The first hand I really played was pocket 4’s. It was the first level, so the blinds were 25/50. I still had most of my $10K starting stack. I limped in, then had to call a raise to $150. Four of us saw a flop of King-10-4, two clubs. I led out for $400. One person called, one folded, and then the player to my right went all-in. He had been very aggressive all this time, and had managed to lose close to half his starting stack.
Hmm….he hadn’t been the preflop raiser. He had limped in front of me. A set of Kings was therefore unlikely. A set of 10’s? No, I think he would have raised with pocket 10’s. King-10? possible. Aggressively playing a flush draw? Very possible.
Bottom line, I’m not folding a set there. If I bust with a set of 4’s on the first level, so be it. I called. The lady who had raised preflop and called my flop bet took a long time to fold. She said she had her “favorite hand.” It was a hard choice for her. But she folded. Later she said she had pocket 6’s. She almost called a bet of around $5500 with that on the flop? Wow..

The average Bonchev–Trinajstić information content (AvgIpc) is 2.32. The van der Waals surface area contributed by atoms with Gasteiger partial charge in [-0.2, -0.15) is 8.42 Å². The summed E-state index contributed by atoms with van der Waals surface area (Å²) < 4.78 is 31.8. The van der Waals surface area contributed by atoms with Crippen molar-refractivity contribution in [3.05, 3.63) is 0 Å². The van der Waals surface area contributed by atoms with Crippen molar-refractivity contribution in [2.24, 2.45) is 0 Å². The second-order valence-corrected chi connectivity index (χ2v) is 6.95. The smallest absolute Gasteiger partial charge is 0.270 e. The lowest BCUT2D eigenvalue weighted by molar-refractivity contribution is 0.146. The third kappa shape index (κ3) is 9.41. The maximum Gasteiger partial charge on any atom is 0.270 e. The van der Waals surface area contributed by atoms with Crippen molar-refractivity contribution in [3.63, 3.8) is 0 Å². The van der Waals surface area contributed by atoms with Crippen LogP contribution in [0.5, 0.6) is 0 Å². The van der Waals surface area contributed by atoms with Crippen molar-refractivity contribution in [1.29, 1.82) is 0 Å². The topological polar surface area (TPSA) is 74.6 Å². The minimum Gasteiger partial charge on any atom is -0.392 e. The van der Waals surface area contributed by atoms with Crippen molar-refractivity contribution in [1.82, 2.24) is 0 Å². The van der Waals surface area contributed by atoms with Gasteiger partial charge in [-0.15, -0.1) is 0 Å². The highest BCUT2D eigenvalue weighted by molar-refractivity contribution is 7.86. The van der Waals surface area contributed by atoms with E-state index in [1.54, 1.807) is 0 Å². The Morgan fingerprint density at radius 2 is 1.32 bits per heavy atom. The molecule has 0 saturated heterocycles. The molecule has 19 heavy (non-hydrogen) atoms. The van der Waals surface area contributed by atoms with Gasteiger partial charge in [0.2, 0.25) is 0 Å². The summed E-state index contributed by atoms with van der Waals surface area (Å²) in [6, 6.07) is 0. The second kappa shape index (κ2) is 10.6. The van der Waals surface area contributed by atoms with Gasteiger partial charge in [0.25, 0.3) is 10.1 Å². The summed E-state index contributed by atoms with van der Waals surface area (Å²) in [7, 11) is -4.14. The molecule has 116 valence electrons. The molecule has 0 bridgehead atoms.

But it was just the two of us and he showed 10-4. Offsuit. He had limped in with 10-4 offsuit in early position. I guess he found out why you don’t limp in with 10-4 offsuit. The board blanked out and I had won a nice pot and he was toast.
Started 2nd level (50/100) with $17,500. I raised to $400 with King-Jack of hearts (one person had limped in front of me). Just the limper called. Ace-high flop, I c-bet $650 and took it down.
I raised to $275 with King-10 of clubs from UTG, both blinds called. Flop was Queen-Queen-5, no clubs. It was checked to me, I bet $650 and no one called.